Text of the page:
Starting and ending a class session

Don’t you hate it when you don’t know what to say or how to say it?

You notice a girl. You want to talk to that girl. How do you start the conversation? You need to talk to someone about a problem you’re dealing with. It’s important that you’re heard and want to say it just right.

It’s strange. You want to say what you want to get across but have zero clue on how to get there. I go through this at the worst possible time and place – Mondays at 8 a.m. in the front of a college classroom.

In all the time I’ve taught my class – seven months – I still don’t know how to begin a lecture or end one.

It’s just so odd. I tried jokes, I tried asking questions I would think my students could answer. “How are we today? Tired? Excited? Sleepy?” are the go-to questions. I end up getting some strange, bewildered looks. I wish, just once, they would tell me that my hair actually is on fire or that my fly is unzipped.

It is one of the more unusual things I have to do; I didn’t realize I was my own opening act. I don’t have that much time to warm up the audience. I jump right in … to the shark tank. It’s so abrupt. I ask my canned questions, take in the silence and jump right into whatever I have planned for that day. From there, I usually have a handle on what I say. It may be in bullet point form, but I can get ideas and lecture notes across that way. I’m able to storm through about 30 to 45 minutes this way, occasionally asking questions or even answering them.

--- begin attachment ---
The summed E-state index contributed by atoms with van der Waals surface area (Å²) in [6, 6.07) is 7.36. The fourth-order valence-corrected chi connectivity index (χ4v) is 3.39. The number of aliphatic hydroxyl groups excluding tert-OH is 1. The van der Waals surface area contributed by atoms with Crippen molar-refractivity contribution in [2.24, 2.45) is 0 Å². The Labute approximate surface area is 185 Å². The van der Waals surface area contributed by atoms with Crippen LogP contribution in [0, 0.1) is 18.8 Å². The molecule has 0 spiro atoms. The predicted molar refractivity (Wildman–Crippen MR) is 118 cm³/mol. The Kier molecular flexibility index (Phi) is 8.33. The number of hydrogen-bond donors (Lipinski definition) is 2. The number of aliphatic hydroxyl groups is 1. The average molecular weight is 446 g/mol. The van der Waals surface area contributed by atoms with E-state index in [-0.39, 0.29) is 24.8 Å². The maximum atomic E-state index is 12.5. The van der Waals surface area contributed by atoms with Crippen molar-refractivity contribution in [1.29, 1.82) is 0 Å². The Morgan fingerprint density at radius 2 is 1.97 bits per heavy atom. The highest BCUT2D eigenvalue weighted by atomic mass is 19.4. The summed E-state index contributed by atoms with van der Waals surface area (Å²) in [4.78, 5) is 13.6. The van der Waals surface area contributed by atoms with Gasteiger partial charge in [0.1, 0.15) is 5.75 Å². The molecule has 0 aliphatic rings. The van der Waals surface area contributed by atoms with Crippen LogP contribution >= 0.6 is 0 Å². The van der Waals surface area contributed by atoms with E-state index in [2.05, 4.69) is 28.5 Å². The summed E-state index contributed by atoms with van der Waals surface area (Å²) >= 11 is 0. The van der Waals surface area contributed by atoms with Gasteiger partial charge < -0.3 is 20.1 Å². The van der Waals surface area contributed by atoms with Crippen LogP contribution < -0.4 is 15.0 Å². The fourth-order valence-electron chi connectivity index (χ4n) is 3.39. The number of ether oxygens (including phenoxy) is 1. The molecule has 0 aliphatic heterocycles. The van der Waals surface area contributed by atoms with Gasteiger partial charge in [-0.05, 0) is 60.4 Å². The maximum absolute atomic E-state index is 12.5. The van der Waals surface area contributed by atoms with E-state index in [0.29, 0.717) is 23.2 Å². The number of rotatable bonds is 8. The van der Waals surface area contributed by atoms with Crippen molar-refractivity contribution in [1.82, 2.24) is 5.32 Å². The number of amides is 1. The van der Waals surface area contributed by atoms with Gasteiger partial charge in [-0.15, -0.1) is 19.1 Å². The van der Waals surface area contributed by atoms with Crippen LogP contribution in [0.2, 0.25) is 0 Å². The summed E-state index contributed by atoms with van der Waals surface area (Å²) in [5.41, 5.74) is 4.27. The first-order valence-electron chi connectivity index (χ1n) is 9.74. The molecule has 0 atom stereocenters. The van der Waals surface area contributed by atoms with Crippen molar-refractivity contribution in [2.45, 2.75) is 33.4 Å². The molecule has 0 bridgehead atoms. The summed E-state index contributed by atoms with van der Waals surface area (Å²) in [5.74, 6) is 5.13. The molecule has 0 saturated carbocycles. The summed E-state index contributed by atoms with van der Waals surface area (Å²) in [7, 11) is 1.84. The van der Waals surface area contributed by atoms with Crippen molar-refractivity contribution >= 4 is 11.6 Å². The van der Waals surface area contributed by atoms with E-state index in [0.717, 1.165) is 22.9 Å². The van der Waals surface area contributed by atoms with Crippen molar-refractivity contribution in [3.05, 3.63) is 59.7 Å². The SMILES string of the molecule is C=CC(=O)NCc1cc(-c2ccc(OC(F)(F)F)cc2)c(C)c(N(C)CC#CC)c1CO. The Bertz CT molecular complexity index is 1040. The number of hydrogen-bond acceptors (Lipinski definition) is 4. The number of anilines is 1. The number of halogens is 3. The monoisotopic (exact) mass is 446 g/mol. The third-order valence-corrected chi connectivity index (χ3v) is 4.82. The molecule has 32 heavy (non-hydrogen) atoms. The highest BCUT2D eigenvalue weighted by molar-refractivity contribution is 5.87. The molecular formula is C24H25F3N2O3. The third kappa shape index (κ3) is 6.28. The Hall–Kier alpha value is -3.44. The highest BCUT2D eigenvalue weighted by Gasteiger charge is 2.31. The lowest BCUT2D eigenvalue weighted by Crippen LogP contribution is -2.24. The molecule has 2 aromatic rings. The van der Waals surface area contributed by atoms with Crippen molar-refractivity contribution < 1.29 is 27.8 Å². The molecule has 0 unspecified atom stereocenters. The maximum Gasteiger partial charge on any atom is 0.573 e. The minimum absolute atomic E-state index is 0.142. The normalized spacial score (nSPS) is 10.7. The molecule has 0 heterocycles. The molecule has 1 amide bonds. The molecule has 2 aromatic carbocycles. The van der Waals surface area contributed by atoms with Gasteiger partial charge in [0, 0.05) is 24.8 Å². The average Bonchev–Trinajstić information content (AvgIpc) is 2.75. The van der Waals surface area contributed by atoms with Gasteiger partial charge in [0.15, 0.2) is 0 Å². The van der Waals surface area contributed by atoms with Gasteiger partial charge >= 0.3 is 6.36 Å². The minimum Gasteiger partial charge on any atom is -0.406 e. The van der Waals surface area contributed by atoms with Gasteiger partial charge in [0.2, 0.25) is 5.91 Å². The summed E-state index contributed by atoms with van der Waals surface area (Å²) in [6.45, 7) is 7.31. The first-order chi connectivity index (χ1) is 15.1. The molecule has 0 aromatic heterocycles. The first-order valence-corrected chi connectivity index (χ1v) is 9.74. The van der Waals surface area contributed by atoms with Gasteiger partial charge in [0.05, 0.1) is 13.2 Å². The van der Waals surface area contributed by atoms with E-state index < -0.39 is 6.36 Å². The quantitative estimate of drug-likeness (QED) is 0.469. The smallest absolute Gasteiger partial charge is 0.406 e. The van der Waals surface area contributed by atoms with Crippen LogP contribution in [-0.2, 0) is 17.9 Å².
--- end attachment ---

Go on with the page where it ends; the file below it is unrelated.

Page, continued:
By the end of my lecture, I’m all talked out. When I reach the last bullet point or PowerPoint slide, I run out of things to say. When I run out of things to say, I just say, “Goodbye class.” My students awkwardly make their way out the door.

Similarly, I’ll just end this post right here.

Update: The esteemed Louis C.K. also has some thoughts on this. He essentially says what I wish I said:

“I don’t know how to start shows. It’s just a problem that I have. I never figured out to come out and just start talking, because the first thing you say onstage always feels stupid. Because there’s no REAL reason for me to talk to you. I don’t know you and you don’t even know each other, you’re just facing the same direction and that’s all you have in common. It’s like talking to a girl at a bar because you’re attracted to her and the first thing you say is just going to be dog shit coming out of your mouth.”